2. Edit your application’s ‘package.json’ file to add a script entry for “cidl” : “compile-idl”:

Example: package.json file

{
  ...
  "name": "pingpong",
  "version": "1.0.0",
  "scripts": {
    "cidl": "compile-idl"
  },
  "author": ""
  ...
}
  1. Run the script:

    npm run cidl

9.3.2. Invoke IDLPP to generate XML

IDLPP can be directly invoked to compile an idl file and write the result to an xml file.

This option may be preferred IF it is not desirable to compile all of the idl files in your project directory.

It is also an alternative option IF errors are encountered while attempting to run the “compile-idl” script in Invoke ‘compile-idl’ script to generate XML section.

On Linux host machine, follow the steps below to generate xml from an idl file:

  1. Open a Linux terminal and change directory to the location of the idl file that you need to compile

  2. Run the ‘idlpp -l pythondesc’ command for your idl file.

    Example:

    idlpp -l pythondesc idl_file_name.idl > idl_file_name.idl.xml

Note

The name of the xml file to be generated must be the same as the source idl file name.

9.4. Copy Node.js application into target platform

After you cross-compile your Node.js application and generate xml from idl file, copy your Node.js application directory (containing all the sub-directories, cross-compiled dependencies and the generated xml file(s)) into the target platform.

9.5. On the target platform

9.5.1. Prerequisites

  • Install OpenSplice RTS

    Follow the instructions provided for installing OpenSplice on the target platform. If you have a problem running OpenSplice on the target platform, please contact customer support for more information.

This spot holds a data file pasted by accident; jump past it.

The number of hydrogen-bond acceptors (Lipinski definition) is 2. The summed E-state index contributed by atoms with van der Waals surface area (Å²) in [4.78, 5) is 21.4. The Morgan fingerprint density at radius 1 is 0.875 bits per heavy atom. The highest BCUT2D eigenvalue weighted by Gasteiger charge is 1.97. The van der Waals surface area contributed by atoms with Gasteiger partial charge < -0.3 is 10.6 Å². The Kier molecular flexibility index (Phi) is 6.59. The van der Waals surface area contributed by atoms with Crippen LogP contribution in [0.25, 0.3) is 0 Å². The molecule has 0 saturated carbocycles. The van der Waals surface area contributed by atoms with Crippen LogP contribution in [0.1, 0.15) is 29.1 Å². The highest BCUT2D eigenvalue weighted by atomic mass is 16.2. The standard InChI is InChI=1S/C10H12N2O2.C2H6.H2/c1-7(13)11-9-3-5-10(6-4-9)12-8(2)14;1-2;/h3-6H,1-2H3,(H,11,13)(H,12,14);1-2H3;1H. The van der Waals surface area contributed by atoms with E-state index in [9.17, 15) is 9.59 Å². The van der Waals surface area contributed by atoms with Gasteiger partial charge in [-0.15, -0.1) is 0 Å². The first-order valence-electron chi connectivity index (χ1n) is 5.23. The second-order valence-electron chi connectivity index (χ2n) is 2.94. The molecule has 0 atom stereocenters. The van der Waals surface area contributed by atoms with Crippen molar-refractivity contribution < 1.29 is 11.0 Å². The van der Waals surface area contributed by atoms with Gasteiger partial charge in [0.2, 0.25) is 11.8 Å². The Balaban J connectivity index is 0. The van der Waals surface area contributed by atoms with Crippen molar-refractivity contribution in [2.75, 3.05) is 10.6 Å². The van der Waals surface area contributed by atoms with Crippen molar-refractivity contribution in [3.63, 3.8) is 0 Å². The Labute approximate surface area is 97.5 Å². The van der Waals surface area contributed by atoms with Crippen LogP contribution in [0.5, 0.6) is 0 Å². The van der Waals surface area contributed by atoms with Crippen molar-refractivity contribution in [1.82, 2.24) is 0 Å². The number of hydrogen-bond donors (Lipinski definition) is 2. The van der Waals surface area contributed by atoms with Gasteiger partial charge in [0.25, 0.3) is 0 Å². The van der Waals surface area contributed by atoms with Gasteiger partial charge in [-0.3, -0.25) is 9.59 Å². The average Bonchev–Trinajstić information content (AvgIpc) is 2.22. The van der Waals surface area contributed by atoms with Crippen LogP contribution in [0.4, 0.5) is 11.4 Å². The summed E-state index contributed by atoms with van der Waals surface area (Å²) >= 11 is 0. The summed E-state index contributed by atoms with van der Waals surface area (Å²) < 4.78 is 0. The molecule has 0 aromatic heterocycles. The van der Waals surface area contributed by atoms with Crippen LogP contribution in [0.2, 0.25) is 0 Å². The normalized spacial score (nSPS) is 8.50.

• Install Node.js

    (or)

    • Cross-compile Node.js source if Node.js install fails:

      If the installed Node.js does not work on target platform, you can cross-compile the Node.js source code on the host machine.

      Following section gives the instructions of how you can cross-compile Node.js source code for the target platform.

9.5.1.1. How to cross-compile Node.js for target platform if Node.js install fails

Steps to cross-compile Node.js source on the host machine:

  1. Download Node.js source code from https://nodejs.org/en/download/.

  2. Extract and cd to the source directory.

    Example:

    cd node-v12.16.3

  3. Set CC to <C cross compiler>

  4. Set CXX to <C++ cross compiler>

  5. Run the configure script to set up things for cross compilation:

./configure --dest-cpu=<target_platform> --cross-compiling --dest-os=<target_os>

Example:

./configure --dest-cpu=arm --cross-compiling --dest-os=linux
  1. Run ‘make

This should generate executable node for the target platform inside the ‘out/Release’ directory.

Note

If you get errors about ‘icupkg’ while building node source, you can try adding ‘–without-intl’ and ‘–without-snapshot’ flags to the configure line and make again.

./configure --dest-cpu=<target_platform> --cross-compiling --dest-os=<target_os>
--without-intl --without-snapshot

9.5.2. Run cross-compiled Node.js application on the target

  1. On target platform, setup OSPL environment variables by running release.com or release.bat

    source ./release.com
    
  2. Change directory to your Node.js application folder

  3. Start the node application